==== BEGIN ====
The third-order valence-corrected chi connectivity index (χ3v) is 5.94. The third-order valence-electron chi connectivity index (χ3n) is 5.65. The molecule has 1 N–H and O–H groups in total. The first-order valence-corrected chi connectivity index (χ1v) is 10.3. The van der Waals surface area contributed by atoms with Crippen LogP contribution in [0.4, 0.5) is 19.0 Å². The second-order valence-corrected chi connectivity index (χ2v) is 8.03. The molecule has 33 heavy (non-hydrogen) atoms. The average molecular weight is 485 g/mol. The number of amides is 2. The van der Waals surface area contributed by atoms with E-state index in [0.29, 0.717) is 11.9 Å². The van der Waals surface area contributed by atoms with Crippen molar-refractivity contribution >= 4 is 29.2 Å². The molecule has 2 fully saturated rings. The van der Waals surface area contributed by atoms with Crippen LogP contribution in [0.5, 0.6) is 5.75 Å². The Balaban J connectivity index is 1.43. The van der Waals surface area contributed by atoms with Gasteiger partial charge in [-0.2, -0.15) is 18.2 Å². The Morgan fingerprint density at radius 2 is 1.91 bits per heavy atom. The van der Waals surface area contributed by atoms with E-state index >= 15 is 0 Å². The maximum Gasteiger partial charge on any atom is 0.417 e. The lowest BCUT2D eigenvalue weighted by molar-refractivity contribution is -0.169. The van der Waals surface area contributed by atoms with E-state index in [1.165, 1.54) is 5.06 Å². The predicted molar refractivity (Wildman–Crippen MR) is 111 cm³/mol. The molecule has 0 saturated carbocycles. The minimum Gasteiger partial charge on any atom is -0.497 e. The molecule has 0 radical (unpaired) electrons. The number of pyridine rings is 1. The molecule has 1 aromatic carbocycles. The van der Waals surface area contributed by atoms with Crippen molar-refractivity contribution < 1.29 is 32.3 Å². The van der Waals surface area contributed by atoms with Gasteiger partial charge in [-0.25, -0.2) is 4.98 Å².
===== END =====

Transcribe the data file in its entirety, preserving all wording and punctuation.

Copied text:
The third-order valence-corrected chi connectivity index (χ3v) is 5.94. The third-order valence-electron chi connectivity index (χ3n) is 5.65. The molecule has 1 N–H and O–H groups in total. The first-order valence-corrected chi connectivity index (χ1v) is 10.3. The van der Waals surface area contributed by atoms with Crippen LogP contribution in [0.4, 0.5) is 19.0 Å². The second-order valence-corrected chi connectivity index (χ2v) is 8.03. The molecule has 33 heavy (non-hydrogen) atoms. The average molecular weight is 485 g/mol. The number of amides is 2. The van der Waals surface area contributed by atoms with E-state index in [0.29, 0.717) is 11.9 Å². The van der Waals surface area contributed by atoms with Crippen molar-refractivity contribution >= 4 is 29.2 Å². The molecule has 2 fully saturated rings. The van der Waals surface area contributed by atoms with Crippen LogP contribution in [0.5, 0.6) is 5.75 Å². The Balaban J connectivity index is 1.43. The van der Waals surface area contributed by atoms with Gasteiger partial charge in [-0.2, -0.15) is 18.2 Å². The Morgan fingerprint density at radius 2 is 1.91 bits per heavy atom. The van der Waals surface area contributed by atoms with E-state index >= 15 is 0 Å². The maximum Gasteiger partial charge on any atom is 0.417 e. The lowest BCUT2D eigenvalue weighted by molar-refractivity contribution is -0.169. The van der Waals surface area contributed by atoms with E-state index in [1.165, 1.54) is 5.06 Å². The predicted molar refractivity (Wildman–Crippen MR) is 111 cm³/mol. The molecule has 0 saturated carbocycles. The minimum Gasteiger partial charge on any atom is -0.497 e. The molecule has 0 radical (unpaired) electrons. The number of pyridine rings is 1. The molecule has 1 aromatic carbocycles. The van der Waals surface area contributed by atoms with Crippen molar-refractivity contribution < 1.29 is 32.3 Å². The van der Waals surface area contributed by atoms with Gasteiger partial charge in [-0.25, -0.2) is 4.98 Å².